Clinical Signs of Ebola Disease

Key points

  • Ebola disease can be confused with other more common infectious diseases, such as malaria, typhoid fever, meningococcemia, and other bacterial infections.
  • Gastrointestinal symptoms, such as severe watery diarrhea, nausea, vomiting, and abdominal pain, may develop after four to five days of illness.
  • Bleeding is not universally present in Ebola patients.

Disease presentation

Early stage of disease

Patients with Ebola disease generally have an abrupt onset of fever and symptoms typically 8 to 10 days after exposure. Initial signs and symptoms are nonspecific and may include elevated body temperature or subjective fever, chills, myalgia, and fatigue. These are known as "dry" symptoms.

Malaria is the most common cause of acute undifferentiated fever after travel to sub-Saharan Africa and some other tropical areas. If applicable, follow the Guidance for Malaria Diagnosis in Patients with Suspect Ebolavirus Infection in the United States, as diagnostics should be done promptly and treatment instituted immediately. Typhoid fever, meningococcemia, and other bacterial infections, like pneumonia, also have similar nonspecific symptoms and can be confused with Ebola.

A sick young girl lies on a wooden bench
A young girl experiencing Ebola symptoms waits for an ambulance in Sierra Leone 2014.

Mid-late stage of disease

Four to five days after symptom onset, patients can progress to gastrointestinal symptoms, or "wet" symptoms. "Wet" symptoms can include severe watery diarrhea, nausea, vomiting, and abdominal pain. Other symptoms, such as chest pain, shortness of breath, headache, or confusion, may develop. Patients often have eye irritation and redness. Hiccups have been reported. Seizures may occur, and cerebral edema has been reported.

Bleeding is not universally present. However, it can manifest later in the course of disease as petechiae, ecchymosis or oozing from venipuncture sites, mucosal hemorrhage, or blood in stool or vomitus. In general, unexplained bleeding is reported in 40% of patients.

Patients may develop a mixture of flat and raised lesions on the skin, which are red in color, by days 5 to 7, usually involving the neck, trunk, and arms, that can peel or flake off.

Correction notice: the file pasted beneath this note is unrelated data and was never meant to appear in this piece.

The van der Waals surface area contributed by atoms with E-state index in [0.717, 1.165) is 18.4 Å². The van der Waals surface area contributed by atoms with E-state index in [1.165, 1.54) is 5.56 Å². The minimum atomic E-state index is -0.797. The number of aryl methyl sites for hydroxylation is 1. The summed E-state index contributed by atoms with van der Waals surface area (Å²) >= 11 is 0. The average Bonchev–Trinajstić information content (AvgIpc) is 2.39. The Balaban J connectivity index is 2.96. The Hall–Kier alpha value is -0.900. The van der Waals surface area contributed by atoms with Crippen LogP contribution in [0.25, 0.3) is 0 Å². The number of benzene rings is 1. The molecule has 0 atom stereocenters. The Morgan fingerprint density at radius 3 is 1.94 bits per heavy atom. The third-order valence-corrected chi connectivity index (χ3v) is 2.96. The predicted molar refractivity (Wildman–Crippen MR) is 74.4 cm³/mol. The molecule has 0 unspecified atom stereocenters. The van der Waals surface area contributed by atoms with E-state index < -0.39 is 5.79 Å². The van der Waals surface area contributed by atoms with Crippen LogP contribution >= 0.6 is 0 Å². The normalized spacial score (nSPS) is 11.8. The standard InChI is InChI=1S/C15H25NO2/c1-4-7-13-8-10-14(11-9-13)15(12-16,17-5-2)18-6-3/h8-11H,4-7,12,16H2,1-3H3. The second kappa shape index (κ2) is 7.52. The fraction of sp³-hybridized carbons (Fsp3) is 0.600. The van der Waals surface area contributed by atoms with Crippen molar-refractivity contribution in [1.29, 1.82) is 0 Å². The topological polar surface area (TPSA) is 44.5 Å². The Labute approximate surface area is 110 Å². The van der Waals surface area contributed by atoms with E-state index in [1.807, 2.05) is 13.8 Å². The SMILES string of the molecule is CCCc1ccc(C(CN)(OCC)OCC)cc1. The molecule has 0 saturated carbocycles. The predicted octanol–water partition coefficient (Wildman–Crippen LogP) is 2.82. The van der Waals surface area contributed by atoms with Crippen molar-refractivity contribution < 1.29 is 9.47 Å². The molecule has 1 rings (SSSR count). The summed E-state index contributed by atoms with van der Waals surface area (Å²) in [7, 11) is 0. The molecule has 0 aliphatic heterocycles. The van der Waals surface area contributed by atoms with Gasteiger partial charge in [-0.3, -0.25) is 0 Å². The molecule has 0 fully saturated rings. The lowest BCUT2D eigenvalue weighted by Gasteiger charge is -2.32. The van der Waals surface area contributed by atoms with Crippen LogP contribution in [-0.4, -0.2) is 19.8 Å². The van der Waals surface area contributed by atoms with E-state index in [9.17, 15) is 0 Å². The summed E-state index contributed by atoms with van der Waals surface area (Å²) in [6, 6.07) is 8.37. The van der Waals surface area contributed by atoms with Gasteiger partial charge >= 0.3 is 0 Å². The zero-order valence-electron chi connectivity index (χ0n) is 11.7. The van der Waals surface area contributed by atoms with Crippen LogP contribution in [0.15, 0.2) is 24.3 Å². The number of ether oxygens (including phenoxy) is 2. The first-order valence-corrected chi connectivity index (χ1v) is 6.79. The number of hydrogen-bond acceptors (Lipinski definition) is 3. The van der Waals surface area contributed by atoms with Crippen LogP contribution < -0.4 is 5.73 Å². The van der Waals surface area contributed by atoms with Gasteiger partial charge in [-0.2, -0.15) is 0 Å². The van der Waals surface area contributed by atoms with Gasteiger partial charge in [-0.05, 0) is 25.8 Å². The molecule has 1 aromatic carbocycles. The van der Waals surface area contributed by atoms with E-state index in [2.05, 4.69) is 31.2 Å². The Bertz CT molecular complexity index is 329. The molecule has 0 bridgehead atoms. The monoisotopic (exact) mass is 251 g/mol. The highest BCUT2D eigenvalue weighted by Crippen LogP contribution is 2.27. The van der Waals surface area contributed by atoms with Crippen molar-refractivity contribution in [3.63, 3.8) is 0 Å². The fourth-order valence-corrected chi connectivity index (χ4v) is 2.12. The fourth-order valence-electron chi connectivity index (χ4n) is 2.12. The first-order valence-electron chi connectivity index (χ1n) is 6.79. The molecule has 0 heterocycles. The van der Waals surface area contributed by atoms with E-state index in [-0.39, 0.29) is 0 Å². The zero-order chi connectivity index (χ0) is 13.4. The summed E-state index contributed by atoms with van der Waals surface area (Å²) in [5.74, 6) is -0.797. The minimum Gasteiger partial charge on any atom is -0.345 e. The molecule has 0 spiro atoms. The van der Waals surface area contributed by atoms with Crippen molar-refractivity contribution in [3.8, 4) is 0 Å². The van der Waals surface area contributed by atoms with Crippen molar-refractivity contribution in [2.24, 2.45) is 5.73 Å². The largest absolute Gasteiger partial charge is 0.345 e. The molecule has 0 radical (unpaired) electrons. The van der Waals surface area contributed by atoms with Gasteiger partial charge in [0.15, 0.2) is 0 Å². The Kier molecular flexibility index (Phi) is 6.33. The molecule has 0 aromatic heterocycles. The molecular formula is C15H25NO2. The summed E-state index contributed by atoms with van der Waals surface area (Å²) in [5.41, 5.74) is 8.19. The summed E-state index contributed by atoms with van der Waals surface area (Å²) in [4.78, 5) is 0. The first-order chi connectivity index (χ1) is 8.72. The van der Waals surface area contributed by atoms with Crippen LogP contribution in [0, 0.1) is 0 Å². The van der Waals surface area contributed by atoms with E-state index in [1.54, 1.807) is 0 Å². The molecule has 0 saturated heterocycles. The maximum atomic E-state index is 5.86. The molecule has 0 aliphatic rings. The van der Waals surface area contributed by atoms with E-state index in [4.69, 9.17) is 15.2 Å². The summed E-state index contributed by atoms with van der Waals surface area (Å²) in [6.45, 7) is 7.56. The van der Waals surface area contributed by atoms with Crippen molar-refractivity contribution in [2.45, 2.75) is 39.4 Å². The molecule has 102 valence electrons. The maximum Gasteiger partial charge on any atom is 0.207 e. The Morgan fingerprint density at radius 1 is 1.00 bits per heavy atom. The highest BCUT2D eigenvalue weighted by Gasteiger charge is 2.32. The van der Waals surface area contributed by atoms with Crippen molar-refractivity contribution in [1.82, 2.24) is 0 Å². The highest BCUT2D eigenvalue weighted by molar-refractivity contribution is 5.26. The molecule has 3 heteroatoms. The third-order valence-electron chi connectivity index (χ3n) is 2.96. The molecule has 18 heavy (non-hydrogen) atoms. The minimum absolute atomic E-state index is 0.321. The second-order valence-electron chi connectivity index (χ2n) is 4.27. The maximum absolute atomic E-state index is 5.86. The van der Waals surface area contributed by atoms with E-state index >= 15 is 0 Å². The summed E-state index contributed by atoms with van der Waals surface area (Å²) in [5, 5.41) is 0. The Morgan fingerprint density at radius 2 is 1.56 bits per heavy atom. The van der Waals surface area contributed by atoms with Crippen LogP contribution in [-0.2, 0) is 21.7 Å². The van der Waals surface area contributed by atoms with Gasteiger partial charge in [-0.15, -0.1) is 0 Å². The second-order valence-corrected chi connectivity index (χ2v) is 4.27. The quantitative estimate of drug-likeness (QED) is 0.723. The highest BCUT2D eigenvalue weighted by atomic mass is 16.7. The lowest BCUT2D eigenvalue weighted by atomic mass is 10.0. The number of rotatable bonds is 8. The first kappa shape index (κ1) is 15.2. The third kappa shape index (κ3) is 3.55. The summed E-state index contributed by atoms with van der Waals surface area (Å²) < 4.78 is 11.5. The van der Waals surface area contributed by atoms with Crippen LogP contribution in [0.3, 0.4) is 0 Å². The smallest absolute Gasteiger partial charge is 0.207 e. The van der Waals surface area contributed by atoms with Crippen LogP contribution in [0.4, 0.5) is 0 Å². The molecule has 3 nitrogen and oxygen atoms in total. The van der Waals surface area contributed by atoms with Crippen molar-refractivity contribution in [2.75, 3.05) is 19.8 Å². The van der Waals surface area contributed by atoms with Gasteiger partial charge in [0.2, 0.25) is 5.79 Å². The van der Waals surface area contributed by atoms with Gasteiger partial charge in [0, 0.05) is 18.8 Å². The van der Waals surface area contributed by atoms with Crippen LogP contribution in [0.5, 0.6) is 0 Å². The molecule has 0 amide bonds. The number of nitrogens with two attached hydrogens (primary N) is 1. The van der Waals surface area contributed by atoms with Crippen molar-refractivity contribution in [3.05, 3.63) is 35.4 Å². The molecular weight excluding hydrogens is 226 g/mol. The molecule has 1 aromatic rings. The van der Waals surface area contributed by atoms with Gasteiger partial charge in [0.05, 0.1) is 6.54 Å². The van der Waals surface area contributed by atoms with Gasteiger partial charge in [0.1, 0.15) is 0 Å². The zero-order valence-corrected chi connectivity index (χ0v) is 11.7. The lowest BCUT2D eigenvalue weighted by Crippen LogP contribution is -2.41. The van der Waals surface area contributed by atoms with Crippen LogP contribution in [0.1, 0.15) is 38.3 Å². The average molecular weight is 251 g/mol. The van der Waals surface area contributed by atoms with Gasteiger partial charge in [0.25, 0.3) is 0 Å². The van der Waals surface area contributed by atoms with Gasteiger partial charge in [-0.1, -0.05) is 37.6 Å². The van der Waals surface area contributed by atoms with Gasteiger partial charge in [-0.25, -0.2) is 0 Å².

Pregnant people may experience spontaneous miscarriages.

The most common signs and symptoms reported during the 2014–2016 West Africa outbreak include fever (87%), fatigue (76%), vomiting (68%), diarrhea (66%), and loss of appetite (65%).

Patients with fatal disease usually develop more severe clinical signs early during infection and die typically between days 6 and 16 of complications, including multiorgan failure and septic shock (mean of 7.5 days from symptoms onset to death during the 2014-2016 outbreak in West Africa). In nonfatal cases, patients may have fever for several days and improve, typically around day 6. Patients who survive can have a prolonged convalescence.

Clinical assessment

Laboratory findings at admission may include leukopenia, frequently with lymphopenia, followed later by elevated neutrophils and a left shift. Platelet counts often are decreased in the 50,000 to 100,000 range. Amylase may be elevated, reflecting pancreatic involvement (inflammation/infection). Hepatic transaminases are elevated with aspartate aminotransferase (AST) exceeding alanine aminotransferase (ALT); these values may peak at more than 1,000 IU/L. Proteinuria may be present. Prothrombin (PT) and partial thromboplastin times (PTT) are prolonged and fibrin degradation products are elevated, consistent with disseminated intravascular coagulation.